Amazing story of how a 14-year-old girl proved "No Irish Need Apply" signs existed.

The family of Rebecca Fried, the 14-year old schoolgirl from Washington DC who disproved a renowned professor’s insistence that “No Irish Need Apply” signs rarely existed, has finally explained how she did it.

When we ran this story on IrishCentral recently it got huge attention across the US, but now the family have told The Daily Beast website how it all happened and the Washington Post has also followed up on it.

After all, it isn’t every day that an 8th-grader disproves an established scholar’s widely accepted theory using nothing more than Google, her natural intelligence and a bit of gumption. But if the last few weeks have shown us anything, it’s that Rebecca Fried isn’t your average 14-year-old.

Fried is the student from Washington DC who recently disproved the assertions of Professor Richard Jensen, retired from the University of Illinois at Urbana-Champaign, that the prevalence of “No Irish Need Apply” signs was an invention of the Irish American imagination.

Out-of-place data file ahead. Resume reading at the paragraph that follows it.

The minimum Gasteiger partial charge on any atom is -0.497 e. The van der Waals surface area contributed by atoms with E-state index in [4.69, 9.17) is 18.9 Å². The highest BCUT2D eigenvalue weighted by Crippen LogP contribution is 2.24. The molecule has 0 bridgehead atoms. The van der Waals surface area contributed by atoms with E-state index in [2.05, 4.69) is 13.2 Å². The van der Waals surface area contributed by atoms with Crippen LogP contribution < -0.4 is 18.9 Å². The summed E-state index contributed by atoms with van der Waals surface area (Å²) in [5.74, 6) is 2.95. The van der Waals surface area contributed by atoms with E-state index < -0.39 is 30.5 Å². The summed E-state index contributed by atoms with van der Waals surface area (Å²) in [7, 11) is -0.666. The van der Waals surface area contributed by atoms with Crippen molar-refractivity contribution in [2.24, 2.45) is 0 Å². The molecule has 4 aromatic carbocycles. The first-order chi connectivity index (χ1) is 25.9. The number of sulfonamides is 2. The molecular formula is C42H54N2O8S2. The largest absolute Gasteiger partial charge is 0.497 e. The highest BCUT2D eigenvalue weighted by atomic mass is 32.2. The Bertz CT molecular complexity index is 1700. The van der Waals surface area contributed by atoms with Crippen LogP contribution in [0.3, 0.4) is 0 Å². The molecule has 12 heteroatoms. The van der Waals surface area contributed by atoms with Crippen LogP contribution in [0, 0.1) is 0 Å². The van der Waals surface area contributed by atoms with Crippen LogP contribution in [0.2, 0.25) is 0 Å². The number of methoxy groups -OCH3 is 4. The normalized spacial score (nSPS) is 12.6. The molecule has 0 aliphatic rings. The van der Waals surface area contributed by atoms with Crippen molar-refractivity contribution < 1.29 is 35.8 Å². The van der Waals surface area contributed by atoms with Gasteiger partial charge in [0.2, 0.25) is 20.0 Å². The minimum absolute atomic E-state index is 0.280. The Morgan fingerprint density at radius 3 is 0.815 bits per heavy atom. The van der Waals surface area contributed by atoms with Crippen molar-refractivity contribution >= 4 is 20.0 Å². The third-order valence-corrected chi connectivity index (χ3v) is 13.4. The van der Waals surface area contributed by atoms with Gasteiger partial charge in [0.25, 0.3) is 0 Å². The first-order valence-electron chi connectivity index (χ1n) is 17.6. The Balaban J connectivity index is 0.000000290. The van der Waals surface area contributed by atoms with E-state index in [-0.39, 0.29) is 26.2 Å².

In an article published in the Summer edition of the Oxford Journal of Social History (the same journal where, in 2002, Jensen published his article “’No Irish Need Apply’: A Myth of Victimization”), Fried presented dozens of examples refuting Jensen’s assertion that “The fact that Irish vividly ‘remember,’ NINA signs is a curious historical puzzle. . . .There are no contemporary or retrospective accounts of a specific sign at a specific location. No particular business enterprise is named as a culprit. No historian, archivist, or museum curator has ever located one; no photograph or drawing exists.”

And what about his (until now) largely unchallenged claim that “the NINA phenomenon is an ahistorical memory to be explained by ‘delu[sional]’ group psychology and ‘the political need to be bona-fide victims’ rather than by the fact of historic discrimination”?